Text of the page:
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Title: Bayesian inference for protein signalling networks
Author: Oates, Christopher J.
Awarding Body: University of Warwick
Current Institution: University of Warwick
Date of Award: 2013
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Cellular response to a changing chemical environment is mediated by a complex system of interactions involving molecules such as genes, proteins and metabolites. In particular, genetic and epigenetic variation ensure that cellular response is often highly specific to individual cell types, or to different patients in the clinical setting. Conceptually, cellular systems may be characterised as networks of interacting components together with biochemical parameters specifying rates of reaction. Taken together, the network and parameters form a predictive model of cellular dynamics which may be used to simulate the effect of hypothetical drug regimens. In practice, however, both network topology and reaction rates remain partially or entirely unknown, depending on individual genetic variation and environmental conditions. Prediction under parameter uncertainty is a classical statistical problem. Yet, doubly uncertain prediction, where both parameters and the underlying network topology are unknown, leads to highly non-trivial probability distributions which currently require gross simplifying assumptions to analyse. Recent advances in molecular assay technology now permit high-throughput data-driven studies of cellular dynamics. This thesis sought to develop novel statistical methods in this context, focussing primarily on the problems of (i) elucidating biochemical network topology from assay data and (ii) prediction of dynamical response to therapy when both network and parameters are uncertain.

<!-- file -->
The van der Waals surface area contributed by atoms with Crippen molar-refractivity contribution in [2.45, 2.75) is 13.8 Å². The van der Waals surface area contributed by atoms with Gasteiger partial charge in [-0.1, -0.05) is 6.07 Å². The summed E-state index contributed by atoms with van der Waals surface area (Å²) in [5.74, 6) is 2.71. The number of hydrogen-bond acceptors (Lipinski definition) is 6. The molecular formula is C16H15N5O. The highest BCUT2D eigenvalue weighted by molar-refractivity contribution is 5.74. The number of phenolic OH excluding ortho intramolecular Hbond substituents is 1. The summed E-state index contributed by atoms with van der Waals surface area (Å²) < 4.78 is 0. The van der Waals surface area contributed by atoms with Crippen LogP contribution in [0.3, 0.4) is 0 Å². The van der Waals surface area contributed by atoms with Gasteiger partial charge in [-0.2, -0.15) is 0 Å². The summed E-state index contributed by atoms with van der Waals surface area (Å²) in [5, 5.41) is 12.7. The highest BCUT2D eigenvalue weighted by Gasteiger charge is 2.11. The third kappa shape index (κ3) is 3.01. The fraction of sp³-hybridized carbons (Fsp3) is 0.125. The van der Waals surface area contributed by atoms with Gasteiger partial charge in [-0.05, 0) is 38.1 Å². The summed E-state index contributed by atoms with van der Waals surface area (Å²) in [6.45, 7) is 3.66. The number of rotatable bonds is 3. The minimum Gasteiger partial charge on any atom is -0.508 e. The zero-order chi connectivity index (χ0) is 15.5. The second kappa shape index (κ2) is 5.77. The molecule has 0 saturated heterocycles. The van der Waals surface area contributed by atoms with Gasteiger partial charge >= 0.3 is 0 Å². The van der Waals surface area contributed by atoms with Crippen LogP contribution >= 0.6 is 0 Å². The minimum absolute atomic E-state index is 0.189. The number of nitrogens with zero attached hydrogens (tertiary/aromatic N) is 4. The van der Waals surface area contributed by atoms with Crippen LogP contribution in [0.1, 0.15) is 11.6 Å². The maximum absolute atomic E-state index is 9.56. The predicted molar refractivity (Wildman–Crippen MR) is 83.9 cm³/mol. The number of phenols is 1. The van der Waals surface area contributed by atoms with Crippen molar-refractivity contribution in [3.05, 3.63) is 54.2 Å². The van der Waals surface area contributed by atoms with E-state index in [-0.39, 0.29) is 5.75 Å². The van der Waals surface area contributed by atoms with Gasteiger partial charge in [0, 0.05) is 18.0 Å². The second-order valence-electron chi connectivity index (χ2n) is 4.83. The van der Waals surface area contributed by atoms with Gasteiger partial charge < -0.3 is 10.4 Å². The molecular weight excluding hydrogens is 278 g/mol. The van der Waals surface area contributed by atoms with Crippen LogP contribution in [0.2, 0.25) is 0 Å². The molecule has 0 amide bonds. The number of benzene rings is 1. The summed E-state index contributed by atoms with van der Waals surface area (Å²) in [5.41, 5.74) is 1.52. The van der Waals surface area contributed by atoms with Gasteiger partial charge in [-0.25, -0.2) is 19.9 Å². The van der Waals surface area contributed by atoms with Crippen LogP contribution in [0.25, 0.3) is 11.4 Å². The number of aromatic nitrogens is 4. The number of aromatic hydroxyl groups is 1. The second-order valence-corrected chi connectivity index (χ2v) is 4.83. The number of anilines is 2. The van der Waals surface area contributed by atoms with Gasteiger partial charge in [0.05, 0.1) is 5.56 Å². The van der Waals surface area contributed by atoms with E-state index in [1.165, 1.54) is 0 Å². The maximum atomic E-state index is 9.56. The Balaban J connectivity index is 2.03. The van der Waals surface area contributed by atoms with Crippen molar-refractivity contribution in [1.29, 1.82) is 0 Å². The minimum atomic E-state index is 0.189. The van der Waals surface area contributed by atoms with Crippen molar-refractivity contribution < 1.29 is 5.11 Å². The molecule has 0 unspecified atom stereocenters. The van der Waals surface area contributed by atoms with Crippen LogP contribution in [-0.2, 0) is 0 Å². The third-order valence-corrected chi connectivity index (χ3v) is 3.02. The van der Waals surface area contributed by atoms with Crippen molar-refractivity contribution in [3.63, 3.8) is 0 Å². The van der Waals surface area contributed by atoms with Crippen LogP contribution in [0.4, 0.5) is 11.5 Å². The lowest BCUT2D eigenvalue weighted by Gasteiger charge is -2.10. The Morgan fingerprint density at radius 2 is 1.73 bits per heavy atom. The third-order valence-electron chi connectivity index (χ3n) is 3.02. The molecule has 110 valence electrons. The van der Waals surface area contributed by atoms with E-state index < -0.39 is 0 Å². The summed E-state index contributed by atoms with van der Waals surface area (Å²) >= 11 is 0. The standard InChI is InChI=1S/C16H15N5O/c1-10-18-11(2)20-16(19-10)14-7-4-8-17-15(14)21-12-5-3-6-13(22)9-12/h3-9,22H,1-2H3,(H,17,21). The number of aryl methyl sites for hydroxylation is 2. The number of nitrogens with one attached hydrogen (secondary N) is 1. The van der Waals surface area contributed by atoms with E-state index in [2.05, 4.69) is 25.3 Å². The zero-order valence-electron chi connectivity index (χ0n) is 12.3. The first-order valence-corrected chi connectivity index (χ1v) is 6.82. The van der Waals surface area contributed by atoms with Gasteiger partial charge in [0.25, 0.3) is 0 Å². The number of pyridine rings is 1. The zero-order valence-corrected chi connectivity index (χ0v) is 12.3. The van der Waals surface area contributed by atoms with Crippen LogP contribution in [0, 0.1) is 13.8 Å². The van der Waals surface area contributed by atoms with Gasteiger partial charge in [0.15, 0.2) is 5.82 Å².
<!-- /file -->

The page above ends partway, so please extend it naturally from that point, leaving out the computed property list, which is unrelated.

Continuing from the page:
Supervisor: Not available Sponsor: Engineering and Physical Sciences Research Council (EPSRC)
Qualification Name: Thesis (Ph.D.) Qualification Level: Doctoral
EThOS ID:  DOI: Not available
Keywords: QA Mathematics ; QP Physiology